Congress also does not have the authority under the Constitution’s various taxing provisions to enforce its mandate indirectly through a naked tax, because that would be punitive in nature, an unconstitutional extraction on thin air that attempts to suppress a kind of conduct Congress cannot regulate: our right to purchase what we want, when we want, and if we want.
So as I wait out the day and see if this bill passes, despite 75% of states being against a key component, despite a majority of Americans opposing it, despite the estimates of up to 47% of primary care physicians that would quit medicine if it passes, despite the constant threats of using procedural tricks to shove it through...I hold out hope that even if the bill passes, that there are legal challenges that will render it impotent for the foreseeable future.

March 19, 2010

The Zero Years

My Census 2010 form is still blank. I am rarely so indecisive, but I haven't yet decided how much of a protest to make of it. I understand the need to be counted, but the rest of it seems much too far reaching.  If the right hand was aware of what the left hand was doing, there would be no issue in gathering the other information asked for on the form - it exists in many other governmental databases
In true blogosphere form, someone I have never met, but have heard of through other people I have never met, but whose blogs I read - and one amazing dame who I have had the pleasure of meeting - posted a "Census Footprint", detailing where they were in the 'zero years'.  See their post's here, here and here.  Now for mine:
1970: The year of my birth. In April, I was a wee infant, about to celebrate my first Easter.  We lived in Anchorage, Alaska, my dad was stationed at Elmendorf readying for a tour in Vietnam.

1980:  Fourth grade, Tomahawk Elementary School, Olathe, Kansas.  Mrs. Sherrill was my teacher, our classroom was built in space carved out of the library, with cloth cubicle-type walls.  I suppose it was a period of rapid growth for this suburb of Kansas City and they couldn't build schools fast enough and it was a time before portable buildings were commonplace.  I loved to roller skate, play 'Hot Box' (the baseball drill; some call it Pickle or Rundown), participate in dirt clod fights and play the Atari.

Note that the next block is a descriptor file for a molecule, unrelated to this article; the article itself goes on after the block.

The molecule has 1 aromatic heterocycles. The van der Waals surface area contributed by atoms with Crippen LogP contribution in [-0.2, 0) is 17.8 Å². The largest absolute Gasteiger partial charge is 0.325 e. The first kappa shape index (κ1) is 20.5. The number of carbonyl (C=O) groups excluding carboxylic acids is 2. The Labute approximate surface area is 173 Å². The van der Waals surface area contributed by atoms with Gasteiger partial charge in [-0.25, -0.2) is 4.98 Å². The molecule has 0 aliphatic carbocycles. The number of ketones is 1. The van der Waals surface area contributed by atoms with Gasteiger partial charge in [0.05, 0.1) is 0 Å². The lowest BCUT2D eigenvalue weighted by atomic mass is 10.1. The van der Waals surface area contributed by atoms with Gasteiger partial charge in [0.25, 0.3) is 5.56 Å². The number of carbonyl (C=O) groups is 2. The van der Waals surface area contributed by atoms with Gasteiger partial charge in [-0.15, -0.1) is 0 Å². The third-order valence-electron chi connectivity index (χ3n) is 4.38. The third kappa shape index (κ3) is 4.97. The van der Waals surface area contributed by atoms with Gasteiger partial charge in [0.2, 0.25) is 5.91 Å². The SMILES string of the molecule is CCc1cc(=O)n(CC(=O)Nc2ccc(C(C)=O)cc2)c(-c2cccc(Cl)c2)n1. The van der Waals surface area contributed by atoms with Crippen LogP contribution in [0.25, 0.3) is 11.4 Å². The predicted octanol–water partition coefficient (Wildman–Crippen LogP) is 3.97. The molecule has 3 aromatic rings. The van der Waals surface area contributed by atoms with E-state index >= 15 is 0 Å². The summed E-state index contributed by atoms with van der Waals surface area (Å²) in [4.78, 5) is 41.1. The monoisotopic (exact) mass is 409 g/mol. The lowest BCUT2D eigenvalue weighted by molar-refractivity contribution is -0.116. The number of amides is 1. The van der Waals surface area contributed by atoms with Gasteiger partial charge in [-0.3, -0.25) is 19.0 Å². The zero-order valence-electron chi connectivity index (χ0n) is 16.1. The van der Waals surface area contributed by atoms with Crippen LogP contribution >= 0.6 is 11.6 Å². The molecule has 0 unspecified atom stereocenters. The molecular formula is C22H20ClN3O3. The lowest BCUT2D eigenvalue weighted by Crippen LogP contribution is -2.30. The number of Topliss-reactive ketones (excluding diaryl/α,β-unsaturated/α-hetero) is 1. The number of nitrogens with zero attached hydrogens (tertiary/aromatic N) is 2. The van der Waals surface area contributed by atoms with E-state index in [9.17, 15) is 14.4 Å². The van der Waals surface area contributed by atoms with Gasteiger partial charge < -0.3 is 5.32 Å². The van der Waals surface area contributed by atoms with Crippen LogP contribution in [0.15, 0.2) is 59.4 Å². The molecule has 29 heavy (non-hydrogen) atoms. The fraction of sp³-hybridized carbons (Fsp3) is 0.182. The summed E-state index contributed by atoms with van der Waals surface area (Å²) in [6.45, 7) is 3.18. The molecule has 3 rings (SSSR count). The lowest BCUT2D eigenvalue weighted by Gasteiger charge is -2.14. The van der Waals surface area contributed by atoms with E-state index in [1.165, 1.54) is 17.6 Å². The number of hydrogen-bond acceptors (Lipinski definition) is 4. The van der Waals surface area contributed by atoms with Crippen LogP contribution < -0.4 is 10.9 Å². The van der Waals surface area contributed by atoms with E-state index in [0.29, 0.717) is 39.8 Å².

1990: Living in Flower Mound, TX.  I worked at Chili's, in their burger and fajitas glory days.  The 'up all night, sleep all day' years.  Moonlighted at a couple of clubs I liked to hang out at.  I was smart enough to figure out that I could sit and blow my money all night, or work for a few hours, racking up the 'can I buy you a drink when you get off?' offers and end up with the same result.  Single and enjoying every minute of it. 

2000Langenselbold, Germany. Unhappily married with two kids, living 'on the economy' but attached to the 4th Aviation Brigade, Fliegerhorst Kaserne, Erlensee, Germany.  I remember the Y2K fears, and calling back to the states shortly after midnight Germany time, to report that everything was still working.  Then we went back outside and watched a drunk, elderly German neighbor shoot off bottle rockets with haphazard aim, landing several on his own roof.   

2010:  Back in Texas, happily re-married, four kids!  I spend my time as a public servant, volunteer and marginally employed part-time director of a non-profit foundation.  I do lots of laundry and bake school treats.  Looking forward to getting a degree and having an outside-of-the-home career when the kids are all in school full time.

March 18, 2010

Destruction from within

Chuck Schumer taking a dump on the Constitution. The secretly recorded audio begins around 2:45, if you would like to skip ahead.

March 17, 2010

Happy Saint Pat's

My mother's side of the family hails from the Emerald Isle.  They immigrated here and became farmers, ultimately landing in the midwest amongst others with funny sounding names from faraway places.  Due to the hostility toward Irish immigrants, the family name was changed - dropping the O' to become an ambiguous reflection of a heritage forsaken for a better life in America.
In my travels to Ireland, I found that the original family name is still a common one, but no one in our family has gone so far as to see if we have any direct relatives to claim there.  Irish tourism depends on hapless folks like us, with bins and displays full of traditional family names and coat of arms designs for sale.
We spent our first night in Ireland at a working farm.  The owners were in their late sixties, an age that looks much older on people that have spent their lives farming for a living.  The lady of the house showed us into her parlor and served us cookies and tea.  Soon she was chatting away and shared with us that none of their sons wanted the family farm.  The land had been in the family since the beginning of time, but just the night before our arrival, the youngest son had told his mother that he wanted to work in the city like his brothers, and wouldn't be taking over the farm.  She hadn't told her husband yet and said the news was likely to break his heart.  Such an uplifting arrival.